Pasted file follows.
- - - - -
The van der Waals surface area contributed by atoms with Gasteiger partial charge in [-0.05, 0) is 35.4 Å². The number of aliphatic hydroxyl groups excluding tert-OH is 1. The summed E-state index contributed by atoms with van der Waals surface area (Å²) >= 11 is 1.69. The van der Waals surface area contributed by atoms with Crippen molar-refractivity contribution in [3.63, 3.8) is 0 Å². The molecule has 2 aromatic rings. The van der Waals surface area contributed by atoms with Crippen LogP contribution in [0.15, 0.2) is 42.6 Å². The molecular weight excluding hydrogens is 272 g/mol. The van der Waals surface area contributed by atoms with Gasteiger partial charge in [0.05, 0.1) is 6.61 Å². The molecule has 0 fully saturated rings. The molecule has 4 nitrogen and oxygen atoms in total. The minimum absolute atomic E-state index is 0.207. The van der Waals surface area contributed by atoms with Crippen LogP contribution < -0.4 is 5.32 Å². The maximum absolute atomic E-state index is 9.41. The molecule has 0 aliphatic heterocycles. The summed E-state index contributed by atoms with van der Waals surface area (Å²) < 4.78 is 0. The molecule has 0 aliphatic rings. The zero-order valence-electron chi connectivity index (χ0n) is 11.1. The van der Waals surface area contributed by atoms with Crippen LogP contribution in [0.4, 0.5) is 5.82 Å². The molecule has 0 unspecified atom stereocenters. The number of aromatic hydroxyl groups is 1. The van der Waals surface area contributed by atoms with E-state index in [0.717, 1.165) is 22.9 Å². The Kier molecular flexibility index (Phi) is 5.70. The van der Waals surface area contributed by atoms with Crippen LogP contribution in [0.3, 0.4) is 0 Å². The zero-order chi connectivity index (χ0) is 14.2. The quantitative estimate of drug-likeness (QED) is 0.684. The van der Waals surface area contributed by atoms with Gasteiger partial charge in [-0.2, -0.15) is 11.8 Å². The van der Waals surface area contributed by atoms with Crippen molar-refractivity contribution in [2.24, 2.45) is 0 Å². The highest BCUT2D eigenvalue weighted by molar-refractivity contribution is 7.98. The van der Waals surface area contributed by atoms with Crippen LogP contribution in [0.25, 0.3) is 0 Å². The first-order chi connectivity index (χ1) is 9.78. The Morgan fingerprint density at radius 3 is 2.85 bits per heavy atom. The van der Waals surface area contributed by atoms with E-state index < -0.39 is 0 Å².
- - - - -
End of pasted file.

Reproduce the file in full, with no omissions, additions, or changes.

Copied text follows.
The van der Waals surface area contributed by atoms with Gasteiger partial charge in [-0.05, 0) is 35.4 Å². The number of aliphatic hydroxyl groups excluding tert-OH is 1. The summed E-state index contributed by atoms with van der Waals surface area (Å²) >= 11 is 1.69. The van der Waals surface area contributed by atoms with Crippen molar-refractivity contribution in [3.63, 3.8) is 0 Å². The molecule has 2 aromatic rings. The van der Waals surface area contributed by atoms with Crippen LogP contribution in [0.15, 0.2) is 42.6 Å². The molecular weight excluding hydrogens is 272 g/mol. The van der Waals surface area contributed by atoms with Gasteiger partial charge in [0.05, 0.1) is 6.61 Å². The molecule has 0 fully saturated rings. The molecule has 4 nitrogen and oxygen atoms in total. The minimum absolute atomic E-state index is 0.207. The van der Waals surface area contributed by atoms with Crippen LogP contribution < -0.4 is 5.32 Å². The maximum absolute atomic E-state index is 9.41. The molecule has 0 aliphatic heterocycles. The summed E-state index contributed by atoms with van der Waals surface area (Å²) < 4.78 is 0. The molecule has 0 aliphatic rings. The zero-order valence-electron chi connectivity index (χ0n) is 11.1. The van der Waals surface area contributed by atoms with Crippen LogP contribution in [0.4, 0.5) is 5.82 Å². The molecule has 0 unspecified atom stereocenters. The number of aromatic hydroxyl groups is 1. The van der Waals surface area contributed by atoms with E-state index in [0.717, 1.165) is 22.9 Å². The Kier molecular flexibility index (Phi) is 5.70. The van der Waals surface area contributed by atoms with Crippen LogP contribution in [0.3, 0.4) is 0 Å². The zero-order chi connectivity index (χ0) is 14.2. The quantitative estimate of drug-likeness (QED) is 0.684. The van der Waals surface area contributed by atoms with Gasteiger partial charge in [-0.2, -0.15) is 11.8 Å². The van der Waals surface area contributed by atoms with Crippen molar-refractivity contribution in [2.24, 2.45) is 0 Å². The highest BCUT2D eigenvalue weighted by molar-refractivity contribution is 7.98. The van der Waals surface area contributed by atoms with Crippen LogP contribution in [0.25, 0.3) is 0 Å². The first-order chi connectivity index (χ1) is 9.78. The Morgan fingerprint density at radius 3 is 2.85 bits per heavy atom. The van der Waals surface area contributed by atoms with E-state index < -0.39 is 0 Å².